Forgiveness is one way to open us up for renewal. What are some other ways? To answer this question, let’s look again at what renewal is all about.
Thomas Merton, an American Trappist monk, writer, theologian, mystic, poet, social activist, and scholar of comparative religion, offers that “There is in us an instinct for newness, for renewal, for a liberation of creative power…..a spiritual recovery of that which is deepest, most original, most personal in ourselves.”
This description of renewal gives us hope that we possess a creative, regenerative power within ourselves. It already exists there, so we don’t have to go searching for it. We must simply allow it to emerge. When I read that quote, I experienced some immediate relief. I don’t have to work hard to experience renewal. Well then, how might we begin this experience? I have some thoughts. I hope they are useful for you. After all, even as I write this, in Sacramento we are being deluged with pollen coming from hundreds, maybe even thousands, of trees that are contributing to the renewal of their species. At times you can see it coming down like soft snow flurries.
It all starts with where you are willing to focus your attention, and also the kind of action you are willing to take. The operative word here is “willing.” You may not want to do something, or you may not think you can do something. However, are you nevertheless willing to try a few things out in order to experience a sense of renewal?
- Being in nature right now is one of the most direct ways to begin. Wherever you live, how are the plants and trees doing in your neighborhood? Have you seen birds vying with each other for the “hand” of the most attractive female around? If you want to know what I mean, you might watch some documentaries by Sir David Attenborough!
- Read the quote below from President Obama. He admonishes us not to wait for good things to “happen” to us. He says to get out and make some good things happen! OK. Where, in your home, office, or neighborhood, are you willing to make some good things happen? And, what might they be? Planting a small garden? Treating the person standing in line, either in back or front of you, to a free coffee of their choice? Just because you want to do it? Find one small “good act” and do it every day for ten days. When you do this, what do you notice?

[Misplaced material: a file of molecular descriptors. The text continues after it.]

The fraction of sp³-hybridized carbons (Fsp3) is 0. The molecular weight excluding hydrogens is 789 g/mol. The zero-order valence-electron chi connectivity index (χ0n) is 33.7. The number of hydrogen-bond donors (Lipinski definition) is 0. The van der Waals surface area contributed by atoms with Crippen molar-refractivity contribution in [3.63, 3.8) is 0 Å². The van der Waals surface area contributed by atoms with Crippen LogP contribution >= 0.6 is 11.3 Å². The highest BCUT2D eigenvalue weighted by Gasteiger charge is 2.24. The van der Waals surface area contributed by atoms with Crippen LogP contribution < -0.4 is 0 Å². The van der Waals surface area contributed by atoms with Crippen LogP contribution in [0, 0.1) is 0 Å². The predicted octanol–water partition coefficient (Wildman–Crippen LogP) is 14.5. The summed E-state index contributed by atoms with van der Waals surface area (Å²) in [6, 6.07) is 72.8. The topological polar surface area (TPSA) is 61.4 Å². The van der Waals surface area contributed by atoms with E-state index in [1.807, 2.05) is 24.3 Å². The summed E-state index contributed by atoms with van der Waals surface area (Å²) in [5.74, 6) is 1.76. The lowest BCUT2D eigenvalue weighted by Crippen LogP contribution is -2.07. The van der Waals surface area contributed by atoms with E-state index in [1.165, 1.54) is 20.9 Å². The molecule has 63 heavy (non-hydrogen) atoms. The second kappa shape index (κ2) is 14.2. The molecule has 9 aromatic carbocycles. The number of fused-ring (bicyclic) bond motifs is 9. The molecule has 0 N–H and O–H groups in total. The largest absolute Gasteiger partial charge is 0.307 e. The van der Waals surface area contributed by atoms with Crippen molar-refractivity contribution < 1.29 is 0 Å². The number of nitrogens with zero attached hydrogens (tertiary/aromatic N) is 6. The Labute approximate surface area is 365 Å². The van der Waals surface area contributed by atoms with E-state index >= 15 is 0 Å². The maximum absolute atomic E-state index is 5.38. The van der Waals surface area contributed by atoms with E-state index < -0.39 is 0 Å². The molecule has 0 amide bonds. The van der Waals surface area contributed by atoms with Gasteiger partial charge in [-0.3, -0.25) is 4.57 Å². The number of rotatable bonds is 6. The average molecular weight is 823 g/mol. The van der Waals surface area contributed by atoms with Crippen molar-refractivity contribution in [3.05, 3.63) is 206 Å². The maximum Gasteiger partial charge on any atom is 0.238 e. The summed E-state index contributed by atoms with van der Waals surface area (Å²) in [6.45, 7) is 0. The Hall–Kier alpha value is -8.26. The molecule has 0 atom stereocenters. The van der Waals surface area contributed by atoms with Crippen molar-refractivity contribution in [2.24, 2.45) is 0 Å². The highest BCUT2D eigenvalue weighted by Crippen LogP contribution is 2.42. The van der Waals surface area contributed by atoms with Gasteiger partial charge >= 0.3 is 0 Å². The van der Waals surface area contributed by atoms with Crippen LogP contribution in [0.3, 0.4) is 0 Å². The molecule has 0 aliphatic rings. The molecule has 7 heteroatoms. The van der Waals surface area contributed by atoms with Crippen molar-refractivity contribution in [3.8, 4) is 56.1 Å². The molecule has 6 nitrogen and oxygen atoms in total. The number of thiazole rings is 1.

- Watch Br. David Steindl-Rast on YouTube talking about a “Grateful Day.” It’s five minutes of pure heaven. I have suggested to a number of my coaching clients that they watch him first thing in the morning for thirty days. Rain or shine. No matter what.
- What might you do that you haven’t done in a while because of the pandemic? Sit for ten minutes and write down at least two things you could do that would open your heart. Seeing a loved one? Meditating in a beautiful place for a few minutes? For more than a few minutes? Going for a walk where there are flowers?
I’ve listed only a few things you could focus upon or activities you could do. The point is to do something! Renewal is the result of the action that we take. And, as Merton says:
“To be born again is not to become somebody else, but to become ourselves.”
ARE YOU WILLING?
“The best way to not feel hopeless is to get up and do something. Don’t wait for good things to happen to you. If you go out and make some good things happen, you will fill the world with hope, you will fill yourself with hope.”
— Barack Obama
Wishing you all my best,